Weijia Pan

To My Classless Motherland

I bottle kerosene at a factory, sticking

labels with the firm hands you gave me.

        Dad had firm hands before he drank.

        He’d wake us up. A staggering shadow.

I woke up and left on Rice Planting Day

when mom cried into a bowl of congee.

        When I make congee, I cry to myself.

        It’s better when cooled, and served with pickles.

Pickles are cheap like a printed calendar:

the gods, festivals, mandarin Chinese.

        Chinese is a weakling in a mega-city.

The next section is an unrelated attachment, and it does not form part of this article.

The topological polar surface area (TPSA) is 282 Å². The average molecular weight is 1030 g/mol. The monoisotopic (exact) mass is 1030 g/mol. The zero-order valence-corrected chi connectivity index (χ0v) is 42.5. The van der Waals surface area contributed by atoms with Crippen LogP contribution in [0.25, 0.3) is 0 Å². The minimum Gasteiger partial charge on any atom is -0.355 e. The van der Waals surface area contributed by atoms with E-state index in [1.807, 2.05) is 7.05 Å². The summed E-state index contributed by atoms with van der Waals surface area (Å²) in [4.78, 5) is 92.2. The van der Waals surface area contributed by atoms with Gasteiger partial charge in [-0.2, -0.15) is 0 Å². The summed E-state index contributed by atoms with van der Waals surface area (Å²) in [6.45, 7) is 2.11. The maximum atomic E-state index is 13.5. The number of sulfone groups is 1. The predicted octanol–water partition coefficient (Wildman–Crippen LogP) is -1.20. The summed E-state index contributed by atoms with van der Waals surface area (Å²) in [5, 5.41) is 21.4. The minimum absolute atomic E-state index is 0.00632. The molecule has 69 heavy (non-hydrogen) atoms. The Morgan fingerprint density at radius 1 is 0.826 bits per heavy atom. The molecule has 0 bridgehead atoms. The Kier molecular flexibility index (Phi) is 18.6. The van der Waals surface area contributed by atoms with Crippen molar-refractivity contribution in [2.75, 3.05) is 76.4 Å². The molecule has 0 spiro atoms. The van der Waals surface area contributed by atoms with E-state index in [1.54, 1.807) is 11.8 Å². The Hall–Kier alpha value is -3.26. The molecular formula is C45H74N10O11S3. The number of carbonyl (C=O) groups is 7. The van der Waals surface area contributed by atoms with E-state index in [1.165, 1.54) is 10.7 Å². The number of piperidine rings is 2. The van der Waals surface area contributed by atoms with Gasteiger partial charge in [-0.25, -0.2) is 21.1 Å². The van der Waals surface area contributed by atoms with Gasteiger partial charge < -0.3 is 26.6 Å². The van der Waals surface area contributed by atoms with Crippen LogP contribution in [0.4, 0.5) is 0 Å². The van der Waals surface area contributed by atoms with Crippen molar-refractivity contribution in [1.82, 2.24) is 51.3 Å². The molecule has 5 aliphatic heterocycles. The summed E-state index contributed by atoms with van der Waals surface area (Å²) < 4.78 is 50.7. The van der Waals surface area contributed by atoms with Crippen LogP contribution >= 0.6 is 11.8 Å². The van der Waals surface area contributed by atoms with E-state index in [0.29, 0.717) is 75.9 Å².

The future is English, a tall white master.

At school, I was bright, tall, and pale.

I studied stolen novels under the dark.

        Dark is the color of small-town China.

        I bottle kerosene; I light up your sky.

Weijia Pan is a poet and translator from Shanghai, China. His poems have appeared, or are forthcoming, from AGNI, Georgia Review, Copper Nickel, Boulevard, and elsewhere. A winner of the Inprint Paul Verlaine Prize in Poetry, he is pursuing an MFA in poetry at the University of Houston.
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